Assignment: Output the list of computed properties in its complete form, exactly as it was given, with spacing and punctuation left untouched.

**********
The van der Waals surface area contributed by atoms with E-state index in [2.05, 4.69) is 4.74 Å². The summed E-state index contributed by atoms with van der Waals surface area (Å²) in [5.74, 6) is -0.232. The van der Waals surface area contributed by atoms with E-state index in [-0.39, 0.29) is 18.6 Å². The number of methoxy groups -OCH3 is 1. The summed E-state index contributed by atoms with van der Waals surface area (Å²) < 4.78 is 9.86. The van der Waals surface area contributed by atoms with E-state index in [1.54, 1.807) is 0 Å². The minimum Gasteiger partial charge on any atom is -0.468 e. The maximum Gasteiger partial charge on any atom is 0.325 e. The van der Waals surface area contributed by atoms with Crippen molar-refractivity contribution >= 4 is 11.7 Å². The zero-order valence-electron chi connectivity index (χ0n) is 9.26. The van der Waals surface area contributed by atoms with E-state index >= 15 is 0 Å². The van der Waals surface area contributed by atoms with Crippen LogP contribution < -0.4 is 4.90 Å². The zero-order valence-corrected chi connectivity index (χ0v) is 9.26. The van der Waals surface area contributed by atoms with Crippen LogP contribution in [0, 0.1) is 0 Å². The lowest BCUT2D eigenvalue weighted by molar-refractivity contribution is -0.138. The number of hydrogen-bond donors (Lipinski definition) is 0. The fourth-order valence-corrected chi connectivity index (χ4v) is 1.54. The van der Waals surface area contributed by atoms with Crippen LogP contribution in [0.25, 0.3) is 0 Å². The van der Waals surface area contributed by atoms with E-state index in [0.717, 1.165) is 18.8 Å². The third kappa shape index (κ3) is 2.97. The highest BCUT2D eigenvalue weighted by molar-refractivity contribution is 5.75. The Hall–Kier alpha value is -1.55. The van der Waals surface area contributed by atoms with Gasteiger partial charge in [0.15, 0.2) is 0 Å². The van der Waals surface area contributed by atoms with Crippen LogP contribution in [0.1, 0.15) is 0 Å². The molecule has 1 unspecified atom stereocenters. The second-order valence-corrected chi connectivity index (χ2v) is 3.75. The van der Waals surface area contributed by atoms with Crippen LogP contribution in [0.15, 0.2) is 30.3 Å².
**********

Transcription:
The van der Waals surface area contributed by atoms with E-state index in [2.05, 4.69) is 4.74 Å². The summed E-state index contributed by atoms with van der Waals surface area (Å²) in [5.74, 6) is -0.232. The van der Waals surface area contributed by atoms with E-state index in [-0.39, 0.29) is 18.6 Å². The number of methoxy groups -OCH3 is 1. The summed E-state index contributed by atoms with van der Waals surface area (Å²) < 4.78 is 9.86. The van der Waals surface area contributed by atoms with E-state index in [1.54, 1.807) is 0 Å². The minimum Gasteiger partial charge on any atom is -0.468 e. The maximum Gasteiger partial charge on any atom is 0.325 e. The van der Waals surface area contributed by atoms with Crippen molar-refractivity contribution >= 4 is 11.7 Å². The zero-order valence-electron chi connectivity index (χ0n) is 9.26. The van der Waals surface area contributed by atoms with E-state index >= 15 is 0 Å². The van der Waals surface area contributed by atoms with Crippen LogP contribution < -0.4 is 4.90 Å². The zero-order valence-corrected chi connectivity index (χ0v) is 9.26. The van der Waals surface area contributed by atoms with Crippen LogP contribution in [0, 0.1) is 0 Å². The lowest BCUT2D eigenvalue weighted by molar-refractivity contribution is -0.138. The number of hydrogen-bond donors (Lipinski definition) is 0. The fourth-order valence-corrected chi connectivity index (χ4v) is 1.54. The van der Waals surface area contributed by atoms with Crippen LogP contribution in [0.25, 0.3) is 0 Å². The van der Waals surface area contributed by atoms with E-state index in [0.717, 1.165) is 18.8 Å². The third kappa shape index (κ3) is 2.97. The highest BCUT2D eigenvalue weighted by molar-refractivity contribution is 5.75. The Hall–Kier alpha value is -1.55. The van der Waals surface area contributed by atoms with Gasteiger partial charge in [0.15, 0.2) is 0 Å². The van der Waals surface area contributed by atoms with Crippen LogP contribution in [0.1, 0.15) is 0 Å². The molecule has 1 unspecified atom stereocenters. The second-order valence-corrected chi connectivity index (χ2v) is 3.75. The van der Waals surface area contributed by atoms with Crippen LogP contribution in [0.15, 0.2) is 30.3 Å².